I've been through stuff like this solitarily in Virtua Fighter 5. Picking yourself back up after getting your face smashed in by the same guy ten times in a row and trying to learn something from it instead of just quitting is a harrowing experience. The fact that it is a video game and not an actual sport doesn't change the mental impact of it.

Cool to hear something about the teamplayer version of that.

I think the primary problem with this article is that it suggests that "realistic" interactions are the most appropriate way to play a game which is inherently slightly unrealistic. When I think of "realism" in first-person shooters, I think of ARMA 2, ShackTac and Dslyecxi's Tactics, Techniques and Procedures Guide.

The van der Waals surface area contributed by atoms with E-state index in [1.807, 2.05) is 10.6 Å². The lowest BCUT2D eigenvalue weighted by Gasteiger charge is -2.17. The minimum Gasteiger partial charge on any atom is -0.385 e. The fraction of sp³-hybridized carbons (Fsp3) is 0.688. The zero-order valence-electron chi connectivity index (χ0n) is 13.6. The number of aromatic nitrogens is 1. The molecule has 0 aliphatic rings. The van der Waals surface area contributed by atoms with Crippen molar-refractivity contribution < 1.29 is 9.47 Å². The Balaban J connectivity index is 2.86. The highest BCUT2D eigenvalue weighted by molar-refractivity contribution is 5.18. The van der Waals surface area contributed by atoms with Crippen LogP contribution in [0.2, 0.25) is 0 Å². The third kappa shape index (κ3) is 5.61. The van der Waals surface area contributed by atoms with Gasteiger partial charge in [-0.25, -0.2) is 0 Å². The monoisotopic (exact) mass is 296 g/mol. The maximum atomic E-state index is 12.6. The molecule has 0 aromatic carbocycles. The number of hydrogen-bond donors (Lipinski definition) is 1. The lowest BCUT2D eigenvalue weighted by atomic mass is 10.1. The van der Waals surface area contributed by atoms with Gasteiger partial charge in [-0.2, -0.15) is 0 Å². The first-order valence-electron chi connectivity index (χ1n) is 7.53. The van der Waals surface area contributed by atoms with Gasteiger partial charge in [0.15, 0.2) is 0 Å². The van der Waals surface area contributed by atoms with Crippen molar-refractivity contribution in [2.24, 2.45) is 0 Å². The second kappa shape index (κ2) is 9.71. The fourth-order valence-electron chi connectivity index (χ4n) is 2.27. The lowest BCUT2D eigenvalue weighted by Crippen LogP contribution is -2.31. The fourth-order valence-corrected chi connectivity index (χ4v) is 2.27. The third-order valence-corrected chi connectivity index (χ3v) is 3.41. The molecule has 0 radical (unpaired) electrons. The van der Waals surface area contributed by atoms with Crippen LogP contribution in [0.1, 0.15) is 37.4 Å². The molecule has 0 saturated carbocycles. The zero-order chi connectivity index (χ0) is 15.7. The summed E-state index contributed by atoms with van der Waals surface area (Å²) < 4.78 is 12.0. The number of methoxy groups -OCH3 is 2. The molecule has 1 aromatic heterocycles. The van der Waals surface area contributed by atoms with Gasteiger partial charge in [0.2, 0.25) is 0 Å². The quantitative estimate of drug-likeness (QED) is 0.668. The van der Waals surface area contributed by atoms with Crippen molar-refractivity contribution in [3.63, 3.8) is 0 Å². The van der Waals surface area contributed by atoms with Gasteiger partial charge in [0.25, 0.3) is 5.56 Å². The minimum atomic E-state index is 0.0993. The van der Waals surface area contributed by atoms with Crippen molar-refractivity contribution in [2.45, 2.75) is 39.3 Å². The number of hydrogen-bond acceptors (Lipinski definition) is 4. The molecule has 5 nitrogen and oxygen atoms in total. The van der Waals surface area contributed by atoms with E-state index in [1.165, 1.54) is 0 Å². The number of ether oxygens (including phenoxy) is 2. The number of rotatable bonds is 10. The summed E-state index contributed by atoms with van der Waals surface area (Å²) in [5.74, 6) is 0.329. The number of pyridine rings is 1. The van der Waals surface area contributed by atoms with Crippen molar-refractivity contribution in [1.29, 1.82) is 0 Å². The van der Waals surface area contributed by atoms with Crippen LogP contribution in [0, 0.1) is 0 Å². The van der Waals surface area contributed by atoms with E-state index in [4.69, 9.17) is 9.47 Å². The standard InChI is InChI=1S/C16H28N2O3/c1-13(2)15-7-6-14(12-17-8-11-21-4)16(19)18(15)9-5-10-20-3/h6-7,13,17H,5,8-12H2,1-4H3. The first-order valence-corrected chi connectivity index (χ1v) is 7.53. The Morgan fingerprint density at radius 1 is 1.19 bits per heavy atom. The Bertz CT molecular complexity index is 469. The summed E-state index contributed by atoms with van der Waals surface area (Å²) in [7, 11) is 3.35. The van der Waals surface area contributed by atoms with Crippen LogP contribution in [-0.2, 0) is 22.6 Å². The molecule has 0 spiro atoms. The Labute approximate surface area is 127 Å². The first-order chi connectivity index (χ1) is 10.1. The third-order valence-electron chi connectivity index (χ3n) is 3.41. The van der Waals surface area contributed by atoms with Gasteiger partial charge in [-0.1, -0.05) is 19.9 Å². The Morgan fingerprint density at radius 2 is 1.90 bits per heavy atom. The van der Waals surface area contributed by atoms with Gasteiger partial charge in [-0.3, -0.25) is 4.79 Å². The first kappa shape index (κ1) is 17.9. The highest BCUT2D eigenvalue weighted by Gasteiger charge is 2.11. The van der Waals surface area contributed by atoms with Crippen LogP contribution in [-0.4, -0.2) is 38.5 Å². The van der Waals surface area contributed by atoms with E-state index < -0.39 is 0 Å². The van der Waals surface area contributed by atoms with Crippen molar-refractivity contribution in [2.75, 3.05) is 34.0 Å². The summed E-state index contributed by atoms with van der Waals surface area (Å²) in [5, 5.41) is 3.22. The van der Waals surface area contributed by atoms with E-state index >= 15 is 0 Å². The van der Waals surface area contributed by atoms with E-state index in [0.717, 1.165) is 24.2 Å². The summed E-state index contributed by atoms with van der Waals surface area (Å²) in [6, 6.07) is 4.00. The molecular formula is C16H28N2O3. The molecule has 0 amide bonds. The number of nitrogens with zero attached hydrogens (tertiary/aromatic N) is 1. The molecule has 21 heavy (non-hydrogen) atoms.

It's quite interesting to contrast the differences between the realism unit portrayed in this article and the structure of ShackTac, which was founded and is run by a retired Marine who works on fully-featured military simulators. For example, here's what Dslyecxi has to say on the principles of in-game command structure:

Dslyecxi's Tactics, Techniques and Procedures Guide:

Thus was born the system consisting of five ShackTac ranks. Through our development in ArmA, to account for our ever-expanding playerbase and our maturation as a group, we added two additional ranks, bringing the total to seven. Our original intent behind creating the ranking system still holds as true today as when it was initiated. In short, we wanted to:

* Establish a system by which any player, new or old, could easily recognize a fellow player and know what to expect from them on a leadership level. This becomes more and more important the larger a group gets - it's unreasonable to expect your average player to be able to remember the leadership skills of 150 players, not all of who play in every single session.